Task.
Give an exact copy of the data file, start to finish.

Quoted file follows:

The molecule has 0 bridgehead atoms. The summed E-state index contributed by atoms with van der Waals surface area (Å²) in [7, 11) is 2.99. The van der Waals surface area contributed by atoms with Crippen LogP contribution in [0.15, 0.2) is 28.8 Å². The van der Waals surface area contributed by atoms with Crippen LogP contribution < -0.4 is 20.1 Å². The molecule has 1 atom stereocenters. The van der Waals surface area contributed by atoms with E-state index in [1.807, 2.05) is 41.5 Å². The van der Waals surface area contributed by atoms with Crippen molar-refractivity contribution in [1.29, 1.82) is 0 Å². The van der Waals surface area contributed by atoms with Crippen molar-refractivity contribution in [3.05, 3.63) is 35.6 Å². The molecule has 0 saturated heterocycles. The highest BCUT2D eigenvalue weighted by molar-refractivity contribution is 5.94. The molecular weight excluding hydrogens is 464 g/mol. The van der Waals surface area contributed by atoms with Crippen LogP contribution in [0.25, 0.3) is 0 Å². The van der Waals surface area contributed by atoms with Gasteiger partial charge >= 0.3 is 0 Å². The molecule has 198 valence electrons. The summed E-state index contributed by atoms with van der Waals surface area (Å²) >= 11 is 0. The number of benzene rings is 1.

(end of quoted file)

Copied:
The molecule has 0 bridgehead atoms. The summed E-state index contributed by atoms with van der Waals surface area (Å²) in [7, 11) is 2.99. The van der Waals surface area contributed by atoms with Crippen LogP contribution in [0.15, 0.2) is 28.8 Å². The van der Waals surface area contributed by atoms with Crippen LogP contribution < -0.4 is 20.1 Å². The molecule has 1 atom stereocenters. The van der Waals surface area contributed by atoms with E-state index in [1.807, 2.05) is 41.5 Å². The van der Waals surface area contributed by atoms with Crippen molar-refractivity contribution in [1.29, 1.82) is 0 Å². The van der Waals surface area contributed by atoms with Crippen molar-refractivity contribution in [3.05, 3.63) is 35.6 Å². The molecule has 0 saturated heterocycles. The highest BCUT2D eigenvalue weighted by molar-refractivity contribution is 5.94. The molecular weight excluding hydrogens is 464 g/mol. The van der Waals surface area contributed by atoms with Crippen LogP contribution in [0.25, 0.3) is 0 Å². The van der Waals surface area contributed by atoms with Gasteiger partial charge >= 0.3 is 0 Å². The molecule has 198 valence electrons. The summed E-state index contributed by atoms with van der Waals surface area (Å²) >= 11 is 0. The number of benzene rings is 1.